In order to demonstrate digital literacy, you need to show that you can use a variety of digital technologies to investigate, evaluate, and create. Basic digital literacy skills are important for your academic, personal, and professional success in the twenty-first century. A successfully digital literacy project needs to integrate all three aspects. Being digitally literate also requires that we understand our relationship to digital media as both producers and consumers.
Individuals in the 21st century have digital skills. For example, on 1 May 2013, the Associated Press wrote that Facebook reported that 1.1 billion people were using the site each month. On average, 665 million people use Facebook on a daily basis. Whether they realize it or not, these individuals are both consumers and producers of digital media as they investigate, evaluate, and create content. But how many of them consider the ramifications of what they are posting or the on-line presence they are creating? How often is content shared by Facebook users that has already been debunked by Snopes.com? How many people have damaged relationships, employment, or education because of their postings?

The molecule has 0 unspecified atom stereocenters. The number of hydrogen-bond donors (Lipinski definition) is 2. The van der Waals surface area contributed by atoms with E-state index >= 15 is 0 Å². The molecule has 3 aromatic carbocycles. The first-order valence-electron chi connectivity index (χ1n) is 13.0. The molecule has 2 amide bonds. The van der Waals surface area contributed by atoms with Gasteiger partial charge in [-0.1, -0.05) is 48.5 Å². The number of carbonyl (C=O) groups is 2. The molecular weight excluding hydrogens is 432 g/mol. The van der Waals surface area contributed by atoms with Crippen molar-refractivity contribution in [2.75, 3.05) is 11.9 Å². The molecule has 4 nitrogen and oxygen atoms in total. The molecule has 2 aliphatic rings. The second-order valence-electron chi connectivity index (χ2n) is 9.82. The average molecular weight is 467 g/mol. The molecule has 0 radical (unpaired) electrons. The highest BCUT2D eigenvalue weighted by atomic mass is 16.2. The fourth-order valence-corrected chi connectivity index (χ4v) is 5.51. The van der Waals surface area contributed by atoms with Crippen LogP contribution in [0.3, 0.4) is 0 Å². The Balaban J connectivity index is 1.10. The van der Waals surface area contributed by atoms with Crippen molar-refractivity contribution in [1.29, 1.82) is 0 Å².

In this section of Resources for Researchers, I address the three basic components of digital literacy, explain why all digital projects do not demonstrate literacy, provide examples of projects that can help students develop and demonstrate their digital literacy skills, and address the cost of illiteracy. Finally, I provide information on how students can receive recognition for their projects.
- Techne vs. Literacy
- Projects to Promote Digital Literacy
- Cost of Illiteracy
- Awards and Recognition